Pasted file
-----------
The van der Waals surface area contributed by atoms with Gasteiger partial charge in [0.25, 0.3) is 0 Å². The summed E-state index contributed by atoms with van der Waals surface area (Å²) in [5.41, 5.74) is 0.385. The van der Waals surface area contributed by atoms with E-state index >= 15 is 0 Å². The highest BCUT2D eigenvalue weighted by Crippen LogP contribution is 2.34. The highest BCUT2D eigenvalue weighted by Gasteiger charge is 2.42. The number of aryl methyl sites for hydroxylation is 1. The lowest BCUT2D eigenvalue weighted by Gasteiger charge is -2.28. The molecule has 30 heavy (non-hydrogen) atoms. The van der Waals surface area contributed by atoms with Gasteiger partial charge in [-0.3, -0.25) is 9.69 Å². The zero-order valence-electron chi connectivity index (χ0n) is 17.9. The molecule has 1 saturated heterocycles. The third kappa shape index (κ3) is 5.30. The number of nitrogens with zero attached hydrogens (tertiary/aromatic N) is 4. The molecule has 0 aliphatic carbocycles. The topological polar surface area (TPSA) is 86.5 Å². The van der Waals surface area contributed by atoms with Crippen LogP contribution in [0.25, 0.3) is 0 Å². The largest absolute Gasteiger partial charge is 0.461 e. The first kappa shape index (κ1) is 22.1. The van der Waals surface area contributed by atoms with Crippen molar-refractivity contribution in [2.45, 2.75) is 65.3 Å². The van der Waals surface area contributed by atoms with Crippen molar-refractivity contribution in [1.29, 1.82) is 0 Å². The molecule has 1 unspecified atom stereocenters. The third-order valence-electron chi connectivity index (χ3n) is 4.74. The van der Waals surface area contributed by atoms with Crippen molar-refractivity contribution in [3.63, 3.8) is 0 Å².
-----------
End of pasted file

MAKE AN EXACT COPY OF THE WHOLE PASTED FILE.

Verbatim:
The van der Waals surface area contributed by atoms with Gasteiger partial charge in [0.25, 0.3) is 0 Å². The summed E-state index contributed by atoms with van der Waals surface area (Å²) in [5.41, 5.74) is 0.385. The van der Waals surface area contributed by atoms with E-state index >= 15 is 0 Å². The highest BCUT2D eigenvalue weighted by Crippen LogP contribution is 2.34. The highest BCUT2D eigenvalue weighted by Gasteiger charge is 2.42. The number of aryl methyl sites for hydroxylation is 1. The lowest BCUT2D eigenvalue weighted by Gasteiger charge is -2.28. The molecule has 30 heavy (non-hydrogen) atoms. The van der Waals surface area contributed by atoms with Gasteiger partial charge in [-0.3, -0.25) is 9.69 Å². The zero-order valence-electron chi connectivity index (χ0n) is 17.9. The molecule has 1 saturated heterocycles. The third kappa shape index (κ3) is 5.30. The number of nitrogens with zero attached hydrogens (tertiary/aromatic N) is 4. The molecule has 0 aliphatic carbocycles. The topological polar surface area (TPSA) is 86.5 Å². The van der Waals surface area contributed by atoms with Crippen LogP contribution in [0.25, 0.3) is 0 Å². The largest absolute Gasteiger partial charge is 0.461 e. The first kappa shape index (κ1) is 22.1. The van der Waals surface area contributed by atoms with Crippen molar-refractivity contribution in [2.45, 2.75) is 65.3 Å². The van der Waals surface area contributed by atoms with Crippen molar-refractivity contribution in [1.29, 1.82) is 0 Å². The molecule has 1 unspecified atom stereocenters. The third-order valence-electron chi connectivity index (χ3n) is 4.74. The van der Waals surface area contributed by atoms with Crippen molar-refractivity contribution in [3.63, 3.8) is 0 Å².